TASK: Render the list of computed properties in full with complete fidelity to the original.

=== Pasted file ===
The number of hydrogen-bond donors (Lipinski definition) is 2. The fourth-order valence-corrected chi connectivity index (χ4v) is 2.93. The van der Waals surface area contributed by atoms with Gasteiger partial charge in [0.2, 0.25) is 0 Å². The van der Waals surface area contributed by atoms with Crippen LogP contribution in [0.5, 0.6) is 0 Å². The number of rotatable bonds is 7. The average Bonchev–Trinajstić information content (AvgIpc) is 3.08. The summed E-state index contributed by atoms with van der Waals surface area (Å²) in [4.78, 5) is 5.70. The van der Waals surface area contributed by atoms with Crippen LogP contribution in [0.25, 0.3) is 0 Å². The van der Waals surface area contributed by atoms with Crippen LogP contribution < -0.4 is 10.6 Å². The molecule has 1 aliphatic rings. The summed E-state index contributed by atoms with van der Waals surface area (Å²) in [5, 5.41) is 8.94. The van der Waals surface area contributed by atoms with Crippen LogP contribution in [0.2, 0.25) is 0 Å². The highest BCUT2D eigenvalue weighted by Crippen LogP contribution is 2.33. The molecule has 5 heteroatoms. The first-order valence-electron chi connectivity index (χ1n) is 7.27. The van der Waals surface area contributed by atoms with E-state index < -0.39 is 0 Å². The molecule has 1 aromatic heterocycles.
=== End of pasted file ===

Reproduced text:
The number of hydrogen-bond donors (Lipinski definition) is 2. The fourth-order valence-corrected chi connectivity index (χ4v) is 2.93. The van der Waals surface area contributed by atoms with Gasteiger partial charge in [0.2, 0.25) is 0 Å². The van der Waals surface area contributed by atoms with Crippen LogP contribution in [0.5, 0.6) is 0 Å². The number of rotatable bonds is 7. The average Bonchev–Trinajstić information content (AvgIpc) is 3.08. The summed E-state index contributed by atoms with van der Waals surface area (Å²) in [4.78, 5) is 5.70. The van der Waals surface area contributed by atoms with Crippen LogP contribution in [0.25, 0.3) is 0 Å². The van der Waals surface area contributed by atoms with Crippen LogP contribution < -0.4 is 10.6 Å². The molecule has 1 aliphatic rings. The summed E-state index contributed by atoms with van der Waals surface area (Å²) in [5, 5.41) is 8.94. The van der Waals surface area contributed by atoms with Crippen LogP contribution in [0.2, 0.25) is 0 Å². The highest BCUT2D eigenvalue weighted by Crippen LogP contribution is 2.33. The molecule has 5 heteroatoms. The first-order valence-electron chi connectivity index (χ1n) is 7.27. The van der Waals surface area contributed by atoms with E-state index < -0.39 is 0 Å². The molecule has 1 aromatic heterocycles.